Your business should always strive to promote equality, safety and diversity in the workplace. 

As a business owner, it is vital that you abide by the law and engage your employees on a fair and equal basis. 

Ensuring Equal Employment Opportunity (EEO) in your business’ workplace is beneficial for both you and your employees. 

So, how do you support equality in the workplace? Read on to learn how to do so. 

What Is Equal Employment Opportunity?

EEO is the principle that all individuals should have equal opportunity to gain employment.

No individual should be limited in gaining employment or discriminated against on the basis of:  

  • Gender
  • Race
  • Age 
  • Sexual orientation 
  • Physical or mental disability 
  • Marital status 
  • Family or carer responsibilities 
  • Pregnancy 
  • Religion 
  • Political opinion 
  • Nationality (i.e. If they were born overseas) 
  • Social class 
  • Industrial activities (i.e. If they were a part of a trade union) 

EEO aims to promote equality within the workplace. It further aims to eradicate discrimination, harrassment and bullying within the workplace. 

What Does The Law Say? 

All Australians have the right to EEO. 

Under both federal and state laws, it is prohibited to discriminate against an individual on the basis of race, sex, age, religion and other attributes. The law recognises that prohibition of discrimination enhances, promotes and protects EEO. 

Federal laws that regulate EEO include: 

Racial Discrimination Act 1975 (Cth) This law prohibits discimination on the basis of:
  • Race
  • Colour
  • National or ethnic origin
Sex Discriminiation Act 1984 (Cth) This law prohibits discrimination in employment on the basis of:
  • Sex
  • Marital or relationship status
  • Pregnancy or potential pregnancy
  • Breastfeeding
  • Family responsibilities
  • Sexual orientation
  • Gender identity
  • Intersex status

This law also prohibits sexual harassment.
Age Discrimination Act 2004 (Cth)This law prohibits an individual from being treated less favourably on the basis of their age. 
Disability Discrimination Act 1992 (Cth)This law prohibits discrimination on the basis of:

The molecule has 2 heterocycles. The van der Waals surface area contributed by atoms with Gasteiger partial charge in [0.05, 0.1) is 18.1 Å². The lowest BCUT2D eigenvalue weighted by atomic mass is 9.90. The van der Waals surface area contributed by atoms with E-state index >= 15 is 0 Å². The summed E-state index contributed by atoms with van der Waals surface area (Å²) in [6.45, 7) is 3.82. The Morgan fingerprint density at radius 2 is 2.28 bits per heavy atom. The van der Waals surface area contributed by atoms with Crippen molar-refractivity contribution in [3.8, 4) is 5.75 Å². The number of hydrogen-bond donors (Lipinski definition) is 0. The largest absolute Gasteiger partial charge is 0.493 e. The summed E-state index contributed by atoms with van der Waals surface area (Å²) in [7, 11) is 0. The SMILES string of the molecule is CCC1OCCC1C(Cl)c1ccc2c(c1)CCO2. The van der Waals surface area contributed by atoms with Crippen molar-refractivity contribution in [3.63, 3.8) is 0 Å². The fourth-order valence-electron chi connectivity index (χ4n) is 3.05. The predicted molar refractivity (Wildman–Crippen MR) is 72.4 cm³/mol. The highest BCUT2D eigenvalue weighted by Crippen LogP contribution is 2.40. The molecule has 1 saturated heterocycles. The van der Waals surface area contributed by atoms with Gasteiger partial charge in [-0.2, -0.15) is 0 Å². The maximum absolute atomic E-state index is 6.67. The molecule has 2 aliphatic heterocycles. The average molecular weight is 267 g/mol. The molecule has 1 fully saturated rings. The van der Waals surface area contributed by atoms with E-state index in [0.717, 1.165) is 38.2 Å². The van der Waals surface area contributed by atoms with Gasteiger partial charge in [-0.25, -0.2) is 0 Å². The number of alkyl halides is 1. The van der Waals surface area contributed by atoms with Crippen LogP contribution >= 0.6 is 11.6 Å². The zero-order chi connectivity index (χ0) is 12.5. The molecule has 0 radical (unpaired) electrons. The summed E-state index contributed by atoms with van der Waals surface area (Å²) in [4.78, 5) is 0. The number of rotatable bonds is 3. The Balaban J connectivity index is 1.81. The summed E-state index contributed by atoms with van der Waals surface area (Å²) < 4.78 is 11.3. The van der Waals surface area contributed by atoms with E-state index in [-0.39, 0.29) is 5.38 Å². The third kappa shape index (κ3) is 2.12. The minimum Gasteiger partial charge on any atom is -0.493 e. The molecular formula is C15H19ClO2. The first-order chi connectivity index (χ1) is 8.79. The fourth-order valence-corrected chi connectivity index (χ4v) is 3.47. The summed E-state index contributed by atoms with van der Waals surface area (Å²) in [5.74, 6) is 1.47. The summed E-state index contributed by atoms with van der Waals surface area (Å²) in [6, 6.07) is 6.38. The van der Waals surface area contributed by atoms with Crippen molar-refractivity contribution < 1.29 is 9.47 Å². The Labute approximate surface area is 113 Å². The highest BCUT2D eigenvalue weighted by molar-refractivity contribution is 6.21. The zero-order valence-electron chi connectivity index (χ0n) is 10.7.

• Physical disability
  • Physical disfigurement
  • Intellectual disability
  • Psychiatric disability
  • Sensory disability
  • Learning disability
  • DisorderIllness or disease that impacts thought processes perception of reality, emotions or judgement
Australian Human Rights Commission Act 1986 (Cth)This law gives the Australian Human Rights Commission the authority to investigate discrimination in employment as it relates to:
  • Race
  • Color
  • Sex
  • Religion
  • Political opinion
  • Nationality
  • Class
  • Age
  • Medical record
  • Criminal record
  • Marital or relationship status
  • Impairment
  • Physical, mental, intellectual or psychiatric disability
  • Sexual orientation
  • Trade union activity

State laws that regulate EEO include: 

NSWIn New South Wales, the legislation that governs EEO is the Anti-Discrimination Act 1977 (NSW).

This law renders it unlawful to discriminate on the basis of race, sex, age, religion, disability and various other grounds. It further promotes equality of opportunity between all persons.

This law establishes the Anti-Discrimination Board. Any complaints regarding discrimination can be taken to this board for review. 
VICIn Victoria, the legislation that governs EEO is the Equal Opportunity Act 2010 (VIC).

This law promotes equal opportunity and protection against discrimination, sexual harrassment and victimisation.

This law also requires organisation to create plans to prevent discrimination from occuring. 
QLDIn Queensland, the legislation that governs EEO is the Anti-Discrimination Act 1991 (QLD).

This law promotes equality of opportunity for all people, protecting them from unfair discrimination and sexual harrassment. 

This law gives the Queensland Human Rights Commission the power to deal with complaints of discrimination and sexual harrassment.